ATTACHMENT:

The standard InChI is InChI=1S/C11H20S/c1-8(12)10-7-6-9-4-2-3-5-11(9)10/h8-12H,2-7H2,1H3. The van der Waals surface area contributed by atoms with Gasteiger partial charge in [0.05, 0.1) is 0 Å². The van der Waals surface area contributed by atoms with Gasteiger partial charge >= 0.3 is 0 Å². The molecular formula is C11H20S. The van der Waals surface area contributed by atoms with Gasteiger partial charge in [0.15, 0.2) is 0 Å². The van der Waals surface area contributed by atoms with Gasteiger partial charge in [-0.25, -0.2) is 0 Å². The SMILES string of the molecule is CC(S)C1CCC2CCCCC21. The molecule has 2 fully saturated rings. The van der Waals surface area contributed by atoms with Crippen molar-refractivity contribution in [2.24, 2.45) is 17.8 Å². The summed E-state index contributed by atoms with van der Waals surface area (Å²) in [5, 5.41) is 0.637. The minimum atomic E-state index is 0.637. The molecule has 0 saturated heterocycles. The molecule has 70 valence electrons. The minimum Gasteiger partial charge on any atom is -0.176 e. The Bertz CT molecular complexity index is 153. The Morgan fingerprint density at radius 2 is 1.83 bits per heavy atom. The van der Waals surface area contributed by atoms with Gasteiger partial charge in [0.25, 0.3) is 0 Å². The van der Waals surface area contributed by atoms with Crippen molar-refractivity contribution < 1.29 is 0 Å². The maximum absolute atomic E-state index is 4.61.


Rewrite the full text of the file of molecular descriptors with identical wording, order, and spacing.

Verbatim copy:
The standard InChI is InChI=1S/C11H20S/c1-8(12)10-7-6-9-4-2-3-5-11(9)10/h8-12H,2-7H2,1H3. The van der Waals surface area contributed by atoms with Gasteiger partial charge in [0.05, 0.1) is 0 Å². The van der Waals surface area contributed by atoms with Gasteiger partial charge >= 0.3 is 0 Å². The molecular formula is C11H20S. The van der Waals surface area contributed by atoms with Gasteiger partial charge in [0.15, 0.2) is 0 Å². The van der Waals surface area contributed by atoms with Gasteiger partial charge in [-0.25, -0.2) is 0 Å². The SMILES string of the molecule is CC(S)C1CCC2CCCCC21. The molecule has 2 fully saturated rings. The van der Waals surface area contributed by atoms with Crippen molar-refractivity contribution in [2.24, 2.45) is 17.8 Å². The summed E-state index contributed by atoms with van der Waals surface area (Å²) in [5, 5.41) is 0.637. The minimum atomic E-state index is 0.637. The molecule has 0 saturated heterocycles. The molecule has 70 valence electrons. The minimum Gasteiger partial charge on any atom is -0.176 e. The Bertz CT molecular complexity index is 153. The Morgan fingerprint density at radius 2 is 1.83 bits per heavy atom. The van der Waals surface area contributed by atoms with Gasteiger partial charge in [0.25, 0.3) is 0 Å². The van der Waals surface area contributed by atoms with Crippen molar-refractivity contribution < 1.29 is 0 Å². The maximum absolute atomic E-state index is 4.61.